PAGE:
When disability becomes punishment

In the last couple of weeks I’ve been talking about compassionate release, specifically as it relates to the seriously ill and elderly. While it doesn’t precisely fit into the same discussion, individuals with disabilities face many of the same challenges. Some prisoners’ disabilities may indeed make them candidates for release, but regardless of their status in that respect, their cases deserve the same type of attention, and require us to look more carefully at conditions of incarceration and how they relate to the health concerns of prisoners.

I try to impress upon people through my work, that the fact that prisoners give up their freedom while incarcerated, they do not give up their rights as humans or even citizens (though certain citizenship rights are removed for the duration of their time in prison). Just as the physician I quoted last week so eloquently summarized, prison is the punishment, not a place within which to be punished. But for those prisoners with disabilities, prison can become a near torturous experience beyond that which your average inmate will ever experience.

Many of the concerns that arise are directly related to the technological and medical insufficiencies of the average prison. When someone with a specific or rare medical condition is taken to hospital, the odds are generally pretty good that somewhere amongst the staff, there will be someone at least somewhat familiar with it. But in the prison setting, the odds are stacked against the disabled. In fact, they might be lucky if the doctor is even at the facility that day, let alone if they have the expertise and wherewithal to deal with anything that goes beyond the knowledge base of a general practitioner.

In the UK, a prisoner’s health condition was so complex and life-threatening (Freidrich’s ataxia) that it was difficult for him to be cared for even in a hospital setting, let alone a prison. It was only a few hours after 35-year-old Daniel Roque Hall entered the facility that he was rushed to a hospital and put on life support. Ultimately the courts ruled that the 18 months he spent in hospital under guard was a sufficient amount of his three-year sentence to have served; Roque Hall’s condition is such that he’s unlikely to live far into his 40s.  Roque Hall’s condition highlights the more severe risks posed, but even seemingly less restrictive disabilities can present serious challenges and safety concerns.

When an individual with a disability is incarcerated, the state assumes responsibility for their care—like it or not. So if a prisoner is deaf or blind, for example, facilities must provide whatever tools and operations are needed for them to be able to access all aspects prison services.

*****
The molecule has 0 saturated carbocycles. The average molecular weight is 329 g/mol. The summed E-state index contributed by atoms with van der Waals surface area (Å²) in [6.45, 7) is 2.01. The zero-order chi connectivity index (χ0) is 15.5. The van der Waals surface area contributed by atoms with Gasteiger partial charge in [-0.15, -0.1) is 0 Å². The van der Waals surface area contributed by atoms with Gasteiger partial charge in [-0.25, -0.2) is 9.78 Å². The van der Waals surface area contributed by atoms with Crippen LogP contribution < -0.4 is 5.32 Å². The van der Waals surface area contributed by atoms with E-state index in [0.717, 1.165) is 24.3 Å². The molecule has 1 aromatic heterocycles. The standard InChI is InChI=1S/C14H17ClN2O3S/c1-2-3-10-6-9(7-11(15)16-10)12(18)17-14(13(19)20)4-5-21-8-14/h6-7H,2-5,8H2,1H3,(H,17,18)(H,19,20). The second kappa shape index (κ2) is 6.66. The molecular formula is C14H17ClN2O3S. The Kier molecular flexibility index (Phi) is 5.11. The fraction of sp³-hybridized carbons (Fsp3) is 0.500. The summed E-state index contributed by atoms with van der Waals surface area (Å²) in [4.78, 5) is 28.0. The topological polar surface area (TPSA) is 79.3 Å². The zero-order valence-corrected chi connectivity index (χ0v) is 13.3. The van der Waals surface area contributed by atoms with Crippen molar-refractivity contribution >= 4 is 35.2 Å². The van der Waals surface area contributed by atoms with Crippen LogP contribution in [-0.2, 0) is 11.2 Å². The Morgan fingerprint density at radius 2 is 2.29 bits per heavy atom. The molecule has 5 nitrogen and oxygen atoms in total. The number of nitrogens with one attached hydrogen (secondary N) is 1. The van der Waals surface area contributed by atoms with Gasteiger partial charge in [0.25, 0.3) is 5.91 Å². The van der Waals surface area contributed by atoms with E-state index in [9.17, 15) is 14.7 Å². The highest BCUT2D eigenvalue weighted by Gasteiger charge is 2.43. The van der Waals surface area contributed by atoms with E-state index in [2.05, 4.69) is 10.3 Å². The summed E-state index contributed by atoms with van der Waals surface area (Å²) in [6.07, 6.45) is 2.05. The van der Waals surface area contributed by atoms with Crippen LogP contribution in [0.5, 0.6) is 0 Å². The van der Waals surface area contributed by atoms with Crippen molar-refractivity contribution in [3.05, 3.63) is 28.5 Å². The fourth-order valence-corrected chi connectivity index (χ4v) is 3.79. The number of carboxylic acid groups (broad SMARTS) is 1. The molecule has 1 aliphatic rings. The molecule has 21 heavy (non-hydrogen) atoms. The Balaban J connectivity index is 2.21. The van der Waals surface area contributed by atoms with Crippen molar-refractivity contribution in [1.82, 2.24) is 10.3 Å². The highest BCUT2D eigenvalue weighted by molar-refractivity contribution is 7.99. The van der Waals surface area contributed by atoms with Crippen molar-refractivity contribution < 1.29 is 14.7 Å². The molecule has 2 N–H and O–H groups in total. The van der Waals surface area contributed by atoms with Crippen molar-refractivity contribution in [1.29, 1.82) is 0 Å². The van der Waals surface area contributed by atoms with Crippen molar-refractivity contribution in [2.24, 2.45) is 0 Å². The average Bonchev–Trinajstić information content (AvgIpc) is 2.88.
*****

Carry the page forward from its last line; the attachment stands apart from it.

In a great many cases, this access is non-existent. But even in those prisons make an attempt to accommodate the visual or hearing impaired, the system is fraught with problems. For example, they often rely on fellow inmates to act as guides or interpreters for an individual, but without vetting the inmate or providing any oversight (the ADA does not specify that an interpreter need be trained in American Sign Language). The result is that disabled prisoners are placed in a vulnerable and potentially dangerous positions, being abused and manipulated by those entrusted with their care.

As The Nation pointed out several years ago, President Obama takes great pains each year to publicly issue his support for the Americans with Disabilities Act, but with nary a word dedicated to how this act relates to prisoners. It seemed particularly remiss for him to do so this year, when he has been so boldly extolling his commitment to prison reform. The act extends to prisons just as it does any other state facility in the US. Every year, thousands of complaints from prisons are filed as violations of the ADA. Mobility aids and their lack of appropriate infrastructure for prisoners to utilize them are also serious sources of complaints under the ADA. They may be inadequate for the facility, making it difficult or impossible to navigate or to ensure personal hygiene.  All this is to say nothing of the abuses of vulnerable prisoners, the likes of which were revealed earlier this year in Texas

As is so often the case, prison officials resort to segregation as a solution for any problem. Prisoners with the same medical conditions are excluded from participation in general population activities. Those with mental disabilities are placed in special “wings” where they are prohibited from interacting with inmates outside their unit, for no reason other than providing them with the resources to do so might constitute an inconvenience 

Because general population cells are not typically designed with mobility concerns in mind, some facilities resort to placing prisoners in wheelchairs or the like, into segregated housing units (aka solitary confinement). Inmates who may already face serious stigmatization and ostracizing as a result of their disability, then find themselves plunged into further isolation and, often, depression. The cruelty of the practice was recognized earlier this year in California but to date, there seems to be little movement on the part of the Federal Bureau of Prisons to engage in the kind of physical structural changes needed to accommodate a growing population of disabled inmates.